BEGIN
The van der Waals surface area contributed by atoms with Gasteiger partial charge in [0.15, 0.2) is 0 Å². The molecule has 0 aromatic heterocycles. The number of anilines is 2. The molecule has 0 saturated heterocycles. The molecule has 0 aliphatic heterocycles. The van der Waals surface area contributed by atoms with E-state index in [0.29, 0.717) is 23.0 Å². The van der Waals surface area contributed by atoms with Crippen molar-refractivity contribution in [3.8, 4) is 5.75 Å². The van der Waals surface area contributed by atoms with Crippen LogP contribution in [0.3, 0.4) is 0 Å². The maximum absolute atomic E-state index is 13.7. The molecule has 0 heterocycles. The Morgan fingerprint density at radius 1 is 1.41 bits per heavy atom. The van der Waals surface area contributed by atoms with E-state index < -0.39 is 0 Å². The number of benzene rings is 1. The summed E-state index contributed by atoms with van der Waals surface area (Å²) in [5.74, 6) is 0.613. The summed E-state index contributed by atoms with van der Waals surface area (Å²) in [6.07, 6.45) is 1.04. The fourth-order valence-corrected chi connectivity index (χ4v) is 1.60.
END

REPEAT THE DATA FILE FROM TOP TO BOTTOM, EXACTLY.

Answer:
The van der Waals surface area contributed by atoms with Gasteiger partial charge in [0.15, 0.2) is 0 Å². The molecule has 0 aromatic heterocycles. The number of anilines is 2. The molecule has 0 saturated heterocycles. The molecule has 0 aliphatic heterocycles. The van der Waals surface area contributed by atoms with E-state index in [0.29, 0.717) is 23.0 Å². The van der Waals surface area contributed by atoms with Crippen molar-refractivity contribution in [3.8, 4) is 5.75 Å². The van der Waals surface area contributed by atoms with Crippen LogP contribution in [0.3, 0.4) is 0 Å². The maximum absolute atomic E-state index is 13.7. The molecule has 0 heterocycles. The Morgan fingerprint density at radius 1 is 1.41 bits per heavy atom. The van der Waals surface area contributed by atoms with E-state index < -0.39 is 0 Å². The number of benzene rings is 1. The summed E-state index contributed by atoms with van der Waals surface area (Å²) in [5.74, 6) is 0.613. The summed E-state index contributed by atoms with van der Waals surface area (Å²) in [6.07, 6.45) is 1.04. The fourth-order valence-corrected chi connectivity index (χ4v) is 1.60.